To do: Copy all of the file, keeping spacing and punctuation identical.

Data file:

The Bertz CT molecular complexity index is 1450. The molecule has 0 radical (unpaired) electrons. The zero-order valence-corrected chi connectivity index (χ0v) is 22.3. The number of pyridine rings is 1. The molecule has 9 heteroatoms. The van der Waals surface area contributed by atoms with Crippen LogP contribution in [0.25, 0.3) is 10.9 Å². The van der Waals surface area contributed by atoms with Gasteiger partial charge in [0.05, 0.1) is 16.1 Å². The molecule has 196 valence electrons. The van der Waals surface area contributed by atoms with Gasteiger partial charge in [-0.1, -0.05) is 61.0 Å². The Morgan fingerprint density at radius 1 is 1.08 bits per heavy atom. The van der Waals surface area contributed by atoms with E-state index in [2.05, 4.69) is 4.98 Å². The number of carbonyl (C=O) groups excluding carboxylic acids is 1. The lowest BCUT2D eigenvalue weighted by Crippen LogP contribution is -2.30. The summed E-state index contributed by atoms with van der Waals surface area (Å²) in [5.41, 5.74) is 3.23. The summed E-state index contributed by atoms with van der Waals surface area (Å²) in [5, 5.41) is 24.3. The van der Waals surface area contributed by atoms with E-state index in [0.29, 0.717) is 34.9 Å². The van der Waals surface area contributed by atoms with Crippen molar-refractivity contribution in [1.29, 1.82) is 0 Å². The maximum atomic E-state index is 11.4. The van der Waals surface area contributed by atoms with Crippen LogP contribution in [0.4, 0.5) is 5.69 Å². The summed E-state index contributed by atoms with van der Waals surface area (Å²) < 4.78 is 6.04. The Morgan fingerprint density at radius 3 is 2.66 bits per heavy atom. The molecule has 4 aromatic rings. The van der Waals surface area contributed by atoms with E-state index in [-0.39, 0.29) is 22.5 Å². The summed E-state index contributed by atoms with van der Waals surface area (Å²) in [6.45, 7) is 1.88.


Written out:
The Bertz CT molecular complexity index is 1450. The molecule has 0 radical (unpaired) electrons. The zero-order valence-corrected chi connectivity index (χ0v) is 22.3. The number of pyridine rings is 1. The molecule has 9 heteroatoms. The van der Waals surface area contributed by atoms with Crippen LogP contribution in [0.25, 0.3) is 10.9 Å². The van der Waals surface area contributed by atoms with Gasteiger partial charge in [0.05, 0.1) is 16.1 Å². The molecule has 196 valence electrons. The van der Waals surface area contributed by atoms with Gasteiger partial charge in [-0.1, -0.05) is 61.0 Å². The Morgan fingerprint density at radius 1 is 1.08 bits per heavy atom. The van der Waals surface area contributed by atoms with E-state index in [2.05, 4.69) is 4.98 Å². The number of carbonyl (C=O) groups excluding carboxylic acids is 1. The lowest BCUT2D eigenvalue weighted by Crippen LogP contribution is -2.30. The summed E-state index contributed by atoms with van der Waals surface area (Å²) in [5.41, 5.74) is 3.23. The summed E-state index contributed by atoms with van der Waals surface area (Å²) in [5, 5.41) is 24.3. The van der Waals surface area contributed by atoms with E-state index in [0.29, 0.717) is 34.9 Å². The van der Waals surface area contributed by atoms with Crippen molar-refractivity contribution in [1.29, 1.82) is 0 Å². The maximum atomic E-state index is 11.4. The van der Waals surface area contributed by atoms with Crippen LogP contribution in [0.4, 0.5) is 5.69 Å². The summed E-state index contributed by atoms with van der Waals surface area (Å²) < 4.78 is 6.04. The Morgan fingerprint density at radius 3 is 2.66 bits per heavy atom. The molecule has 4 aromatic rings. The van der Waals surface area contributed by atoms with E-state index in [-0.39, 0.29) is 22.5 Å². The summed E-state index contributed by atoms with van der Waals surface area (Å²) in [6.45, 7) is 1.88.